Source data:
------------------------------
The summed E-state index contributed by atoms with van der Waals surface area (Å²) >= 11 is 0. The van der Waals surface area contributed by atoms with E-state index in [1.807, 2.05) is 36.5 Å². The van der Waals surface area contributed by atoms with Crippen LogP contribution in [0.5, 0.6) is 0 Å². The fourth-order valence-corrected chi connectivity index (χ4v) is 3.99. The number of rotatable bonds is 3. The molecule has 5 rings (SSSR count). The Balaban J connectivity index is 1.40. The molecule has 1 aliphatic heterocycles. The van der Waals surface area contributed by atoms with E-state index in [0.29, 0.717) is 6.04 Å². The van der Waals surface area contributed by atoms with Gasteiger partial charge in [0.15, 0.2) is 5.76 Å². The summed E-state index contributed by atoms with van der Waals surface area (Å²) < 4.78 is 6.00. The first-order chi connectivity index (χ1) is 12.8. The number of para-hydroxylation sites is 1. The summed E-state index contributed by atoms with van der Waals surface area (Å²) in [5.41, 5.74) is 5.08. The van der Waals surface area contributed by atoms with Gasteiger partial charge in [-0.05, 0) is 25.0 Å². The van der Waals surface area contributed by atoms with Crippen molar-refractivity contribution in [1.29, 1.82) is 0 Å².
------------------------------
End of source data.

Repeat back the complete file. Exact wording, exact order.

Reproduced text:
The summed E-state index contributed by atoms with van der Waals surface area (Å²) >= 11 is 0. The van der Waals surface area contributed by atoms with E-state index in [1.807, 2.05) is 36.5 Å². The van der Waals surface area contributed by atoms with Crippen LogP contribution in [0.5, 0.6) is 0 Å². The fourth-order valence-corrected chi connectivity index (χ4v) is 3.99. The number of rotatable bonds is 3. The molecule has 5 rings (SSSR count). The Balaban J connectivity index is 1.40. The molecule has 1 aliphatic heterocycles. The van der Waals surface area contributed by atoms with E-state index in [0.29, 0.717) is 6.04 Å². The van der Waals surface area contributed by atoms with Gasteiger partial charge in [0.15, 0.2) is 5.76 Å². The summed E-state index contributed by atoms with van der Waals surface area (Å²) < 4.78 is 6.00. The first-order chi connectivity index (χ1) is 12.8. The number of para-hydroxylation sites is 1. The summed E-state index contributed by atoms with van der Waals surface area (Å²) in [5.41, 5.74) is 5.08. The van der Waals surface area contributed by atoms with Gasteiger partial charge in [-0.05, 0) is 25.0 Å². The van der Waals surface area contributed by atoms with Crippen molar-refractivity contribution in [1.29, 1.82) is 0 Å².